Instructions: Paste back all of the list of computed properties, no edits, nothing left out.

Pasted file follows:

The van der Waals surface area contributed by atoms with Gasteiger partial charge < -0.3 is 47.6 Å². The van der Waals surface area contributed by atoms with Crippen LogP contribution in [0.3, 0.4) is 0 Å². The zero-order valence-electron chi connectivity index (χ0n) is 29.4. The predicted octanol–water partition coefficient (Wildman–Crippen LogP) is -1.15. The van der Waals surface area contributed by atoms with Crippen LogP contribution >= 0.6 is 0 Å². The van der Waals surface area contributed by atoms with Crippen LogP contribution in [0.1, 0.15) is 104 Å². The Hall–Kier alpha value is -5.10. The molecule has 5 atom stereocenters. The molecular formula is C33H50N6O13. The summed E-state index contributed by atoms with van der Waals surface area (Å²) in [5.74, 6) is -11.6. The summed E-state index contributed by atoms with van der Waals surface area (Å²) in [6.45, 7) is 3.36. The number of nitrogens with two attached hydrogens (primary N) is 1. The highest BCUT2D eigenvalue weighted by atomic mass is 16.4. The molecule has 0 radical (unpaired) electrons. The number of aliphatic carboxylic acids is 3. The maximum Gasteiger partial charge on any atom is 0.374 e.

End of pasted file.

The van der Waals surface area contributed by atoms with Gasteiger partial charge < -0.3 is 47.6 Å². The van der Waals surface area contributed by atoms with Crippen LogP contribution in [0.3, 0.4) is 0 Å². The zero-order valence-electron chi connectivity index (χ0n) is 29.4. The predicted octanol–water partition coefficient (Wildman–Crippen LogP) is -1.15. The van der Waals surface area contributed by atoms with Crippen LogP contribution >= 0.6 is 0 Å². The van der Waals surface area contributed by atoms with Crippen LogP contribution in [0.1, 0.15) is 104 Å². The Hall–Kier alpha value is -5.10. The molecule has 5 atom stereocenters. The molecular formula is C33H50N6O13. The summed E-state index contributed by atoms with van der Waals surface area (Å²) in [5.74, 6) is -11.6. The summed E-state index contributed by atoms with van der Waals surface area (Å²) in [6.45, 7) is 3.36. The number of nitrogens with two attached hydrogens (primary N) is 1. The highest BCUT2D eigenvalue weighted by atomic mass is 16.4. The molecule has 0 radical (unpaired) electrons. The number of aliphatic carboxylic acids is 3. The maximum Gasteiger partial charge on any atom is 0.374 e.